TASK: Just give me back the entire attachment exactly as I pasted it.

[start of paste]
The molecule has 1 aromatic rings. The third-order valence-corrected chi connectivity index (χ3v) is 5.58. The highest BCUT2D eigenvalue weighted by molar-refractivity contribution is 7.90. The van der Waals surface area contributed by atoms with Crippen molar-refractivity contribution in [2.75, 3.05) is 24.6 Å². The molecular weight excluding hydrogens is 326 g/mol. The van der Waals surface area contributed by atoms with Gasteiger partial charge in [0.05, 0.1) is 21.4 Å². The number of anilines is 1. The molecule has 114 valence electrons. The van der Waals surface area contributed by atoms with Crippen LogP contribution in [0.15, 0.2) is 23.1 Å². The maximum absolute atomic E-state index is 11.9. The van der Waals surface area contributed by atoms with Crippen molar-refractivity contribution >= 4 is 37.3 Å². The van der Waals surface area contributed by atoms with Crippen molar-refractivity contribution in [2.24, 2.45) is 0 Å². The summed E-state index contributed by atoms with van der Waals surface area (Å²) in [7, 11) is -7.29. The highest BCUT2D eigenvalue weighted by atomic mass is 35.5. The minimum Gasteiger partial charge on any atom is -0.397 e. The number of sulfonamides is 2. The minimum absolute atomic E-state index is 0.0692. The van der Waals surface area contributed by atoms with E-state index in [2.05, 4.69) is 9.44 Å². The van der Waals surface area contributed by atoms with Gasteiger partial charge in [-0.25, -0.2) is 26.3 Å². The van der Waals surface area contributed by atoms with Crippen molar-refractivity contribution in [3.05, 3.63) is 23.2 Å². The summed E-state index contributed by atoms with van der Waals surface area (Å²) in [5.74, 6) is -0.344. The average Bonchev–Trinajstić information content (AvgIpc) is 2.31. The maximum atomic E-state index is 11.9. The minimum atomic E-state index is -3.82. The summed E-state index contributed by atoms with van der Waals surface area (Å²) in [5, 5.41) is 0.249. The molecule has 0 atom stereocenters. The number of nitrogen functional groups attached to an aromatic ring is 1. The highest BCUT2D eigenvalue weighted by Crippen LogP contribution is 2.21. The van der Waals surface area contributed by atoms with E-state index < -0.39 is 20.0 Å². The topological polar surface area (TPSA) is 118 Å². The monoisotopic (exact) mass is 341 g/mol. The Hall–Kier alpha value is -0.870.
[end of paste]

The molecule has 1 aromatic rings. The third-order valence-corrected chi connectivity index (χ3v) is 5.58. The highest BCUT2D eigenvalue weighted by molar-refractivity contribution is 7.90. The van der Waals surface area contributed by atoms with Crippen molar-refractivity contribution in [2.75, 3.05) is 24.6 Å². The molecular weight excluding hydrogens is 326 g/mol. The van der Waals surface area contributed by atoms with Gasteiger partial charge in [0.05, 0.1) is 21.4 Å². The number of anilines is 1. The molecule has 114 valence electrons. The van der Waals surface area contributed by atoms with Crippen LogP contribution in [0.15, 0.2) is 23.1 Å². The maximum absolute atomic E-state index is 11.9. The van der Waals surface area contributed by atoms with Crippen molar-refractivity contribution >= 4 is 37.3 Å². The van der Waals surface area contributed by atoms with Crippen molar-refractivity contribution in [2.24, 2.45) is 0 Å². The summed E-state index contributed by atoms with van der Waals surface area (Å²) in [7, 11) is -7.29. The highest BCUT2D eigenvalue weighted by atomic mass is 35.5. The minimum Gasteiger partial charge on any atom is -0.397 e. The number of sulfonamides is 2. The minimum absolute atomic E-state index is 0.0692. The van der Waals surface area contributed by atoms with E-state index in [2.05, 4.69) is 9.44 Å². The van der Waals surface area contributed by atoms with Gasteiger partial charge in [-0.25, -0.2) is 26.3 Å². The van der Waals surface area contributed by atoms with Crippen molar-refractivity contribution in [3.05, 3.63) is 23.2 Å². The summed E-state index contributed by atoms with van der Waals surface area (Å²) in [5.74, 6) is -0.344. The average Bonchev–Trinajstić information content (AvgIpc) is 2.31. The maximum atomic E-state index is 11.9. The minimum atomic E-state index is -3.82. The summed E-state index contributed by atoms with van der Waals surface area (Å²) in [5, 5.41) is 0.249. The molecule has 0 atom stereocenters. The number of nitrogen functional groups attached to an aromatic ring is 1. The highest BCUT2D eigenvalue weighted by Crippen LogP contribution is 2.21. The van der Waals surface area contributed by atoms with E-state index < -0.39 is 20.0 Å². The topological polar surface area (TPSA) is 118 Å². The monoisotopic (exact) mass is 341 g/mol. The Hall–Kier alpha value is -0.870.